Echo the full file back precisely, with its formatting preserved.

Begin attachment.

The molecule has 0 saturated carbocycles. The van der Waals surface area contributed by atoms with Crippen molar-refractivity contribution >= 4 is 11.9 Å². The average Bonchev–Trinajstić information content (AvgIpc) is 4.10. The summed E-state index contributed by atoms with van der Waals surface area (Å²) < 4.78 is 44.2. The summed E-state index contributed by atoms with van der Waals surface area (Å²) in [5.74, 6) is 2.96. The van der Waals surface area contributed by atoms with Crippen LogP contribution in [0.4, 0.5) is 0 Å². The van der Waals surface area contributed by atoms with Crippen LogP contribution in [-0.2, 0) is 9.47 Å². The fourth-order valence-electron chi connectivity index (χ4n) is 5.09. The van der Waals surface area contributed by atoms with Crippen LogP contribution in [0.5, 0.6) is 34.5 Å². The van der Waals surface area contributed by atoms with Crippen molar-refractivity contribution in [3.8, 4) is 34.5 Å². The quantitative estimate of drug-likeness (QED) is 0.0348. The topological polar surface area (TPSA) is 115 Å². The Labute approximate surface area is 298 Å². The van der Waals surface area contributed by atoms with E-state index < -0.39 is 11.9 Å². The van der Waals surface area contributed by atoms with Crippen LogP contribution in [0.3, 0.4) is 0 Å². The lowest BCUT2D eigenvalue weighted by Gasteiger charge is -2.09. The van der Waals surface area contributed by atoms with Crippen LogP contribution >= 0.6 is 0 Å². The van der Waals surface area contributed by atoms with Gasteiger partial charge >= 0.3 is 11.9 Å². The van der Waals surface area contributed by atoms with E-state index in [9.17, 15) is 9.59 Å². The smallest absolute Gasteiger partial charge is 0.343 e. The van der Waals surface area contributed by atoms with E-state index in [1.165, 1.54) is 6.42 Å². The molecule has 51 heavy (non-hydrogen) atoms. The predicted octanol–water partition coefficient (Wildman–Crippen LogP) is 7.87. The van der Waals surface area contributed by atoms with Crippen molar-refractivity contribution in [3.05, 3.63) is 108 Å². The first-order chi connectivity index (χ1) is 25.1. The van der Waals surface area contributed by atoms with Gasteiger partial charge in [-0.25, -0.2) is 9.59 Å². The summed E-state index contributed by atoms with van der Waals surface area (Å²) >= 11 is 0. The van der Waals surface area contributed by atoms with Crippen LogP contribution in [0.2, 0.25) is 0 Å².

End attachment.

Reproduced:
The molecule has 0 saturated carbocycles. The van der Waals surface area contributed by atoms with Crippen molar-refractivity contribution >= 4 is 11.9 Å². The average Bonchev–Trinajstić information content (AvgIpc) is 4.10. The summed E-state index contributed by atoms with van der Waals surface area (Å²) < 4.78 is 44.2. The summed E-state index contributed by atoms with van der Waals surface area (Å²) in [5.74, 6) is 2.96. The van der Waals surface area contributed by atoms with Crippen LogP contribution in [0.4, 0.5) is 0 Å². The van der Waals surface area contributed by atoms with Crippen LogP contribution in [-0.2, 0) is 9.47 Å². The fourth-order valence-electron chi connectivity index (χ4n) is 5.09. The van der Waals surface area contributed by atoms with Crippen LogP contribution in [0.5, 0.6) is 34.5 Å². The van der Waals surface area contributed by atoms with Crippen molar-refractivity contribution in [3.8, 4) is 34.5 Å². The quantitative estimate of drug-likeness (QED) is 0.0348. The topological polar surface area (TPSA) is 115 Å². The Labute approximate surface area is 298 Å². The van der Waals surface area contributed by atoms with E-state index < -0.39 is 11.9 Å². The van der Waals surface area contributed by atoms with Crippen LogP contribution in [0.3, 0.4) is 0 Å². The lowest BCUT2D eigenvalue weighted by Gasteiger charge is -2.09. The van der Waals surface area contributed by atoms with Crippen LogP contribution >= 0.6 is 0 Å². The van der Waals surface area contributed by atoms with Gasteiger partial charge >= 0.3 is 11.9 Å². The van der Waals surface area contributed by atoms with E-state index in [9.17, 15) is 9.59 Å². The smallest absolute Gasteiger partial charge is 0.343 e. The van der Waals surface area contributed by atoms with E-state index in [1.165, 1.54) is 6.42 Å². The molecule has 51 heavy (non-hydrogen) atoms. The predicted octanol–water partition coefficient (Wildman–Crippen LogP) is 7.87. The van der Waals surface area contributed by atoms with Crippen molar-refractivity contribution in [3.05, 3.63) is 108 Å². The first-order chi connectivity index (χ1) is 25.1. The van der Waals surface area contributed by atoms with Gasteiger partial charge in [-0.25, -0.2) is 9.59 Å². The summed E-state index contributed by atoms with van der Waals surface area (Å²) >= 11 is 0. The van der Waals surface area contributed by atoms with Crippen LogP contribution in [0.2, 0.25) is 0 Å².